By Any Other Name: 2020 Yamaha GP1800R HO (Video)


For the 2020 model year, Yamaha offered few changes to its lineup of WaveRunners since frankly, little to no changes were required. One unique decision though was made to how it branded its performance Recreation-sized runabouts; namely, the supercharged GP1800R and VXR.

Both machines ride on the same hull design and deck shape (which is also shared with the family-friendly VX model line). For 2019, Yamaha pushed the familiar resemblance further, and announced that both watercraft would be made from the same lightweight NanoXcel2 material, dropping the VXR’s weight by 30-pounds (to 739-pounds).

Equally, both the supercharged and naturally-aspirated variants employed the same aftermarket-inspired race-ready ride plates and top-loader intake grates, radically improving both rough water traction and initial acceleration.

This meant that besides some differing color variations, the central differences between the GP1800R and the VXR would be the use of the Super Vortex High Output supercharged-and-intercooled engine and 160mm 8-vane jet pump, or the naturally-aspirated High Output and slightly smaller 155mm pump.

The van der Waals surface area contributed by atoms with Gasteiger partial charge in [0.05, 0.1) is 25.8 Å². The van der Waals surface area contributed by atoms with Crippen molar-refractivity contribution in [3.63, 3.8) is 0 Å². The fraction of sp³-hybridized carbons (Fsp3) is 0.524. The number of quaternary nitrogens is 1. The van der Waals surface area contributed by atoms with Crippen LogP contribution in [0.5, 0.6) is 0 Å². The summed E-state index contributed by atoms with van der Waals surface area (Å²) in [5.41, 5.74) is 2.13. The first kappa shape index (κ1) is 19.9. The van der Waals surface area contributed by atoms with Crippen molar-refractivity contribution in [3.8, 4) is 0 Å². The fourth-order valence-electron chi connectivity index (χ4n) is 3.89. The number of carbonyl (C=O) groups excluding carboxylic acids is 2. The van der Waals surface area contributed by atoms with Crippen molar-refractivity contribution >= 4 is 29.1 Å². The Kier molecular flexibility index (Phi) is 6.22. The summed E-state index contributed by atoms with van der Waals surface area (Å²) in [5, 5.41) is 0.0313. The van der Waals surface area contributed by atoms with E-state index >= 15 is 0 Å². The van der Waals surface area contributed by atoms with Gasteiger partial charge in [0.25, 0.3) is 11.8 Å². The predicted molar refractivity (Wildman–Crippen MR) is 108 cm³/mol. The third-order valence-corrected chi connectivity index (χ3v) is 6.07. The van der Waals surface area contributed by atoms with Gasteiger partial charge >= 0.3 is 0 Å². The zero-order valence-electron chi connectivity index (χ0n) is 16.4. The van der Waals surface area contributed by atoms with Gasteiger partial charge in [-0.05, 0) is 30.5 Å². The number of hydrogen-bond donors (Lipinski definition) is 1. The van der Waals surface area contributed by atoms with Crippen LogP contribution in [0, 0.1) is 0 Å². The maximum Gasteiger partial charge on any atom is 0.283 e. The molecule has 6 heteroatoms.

For 2020, the change to the VXR would be strictly topical, as it would also be known as a GP1800R, like its supercharged sibling. But this year, the two models would be distinguished by their respective powertrain. The supercharged-and-intercooled model was rechristened the GP1800R SVHO and the VXR was now known as the GP1800R HO (or High Output).

Albeit tremendously confusing for those already familiar with the two units, and quite a mouthful for those new to the Yamaha WaveRunner catalog, sales for the GP1800R HO haven’t wavered. The fuel consumption-friendly 1,812cc four-cylinder 4-stroke provides plenty of horsepower (180 of ’em) to propel this entry-level performance model to a GPS-tracked sustained speed of 66.2mph – on pace with other brand’s supercharged machines.

Offered in either Azure Blue and Silver, or Black and Carbon; the 2020 GP1800R HO is identically-equipped as its race-winning sibling, with responsive electric trim toggles on the driver’s left hand side of the pistol grip-molded handle bars. Adjusting the trim alters the watercraft’s attitude on the water, pre-loading the nose downward for tight cornering, or lifting the bow to quickly slice through wind-blown lake chop with ease.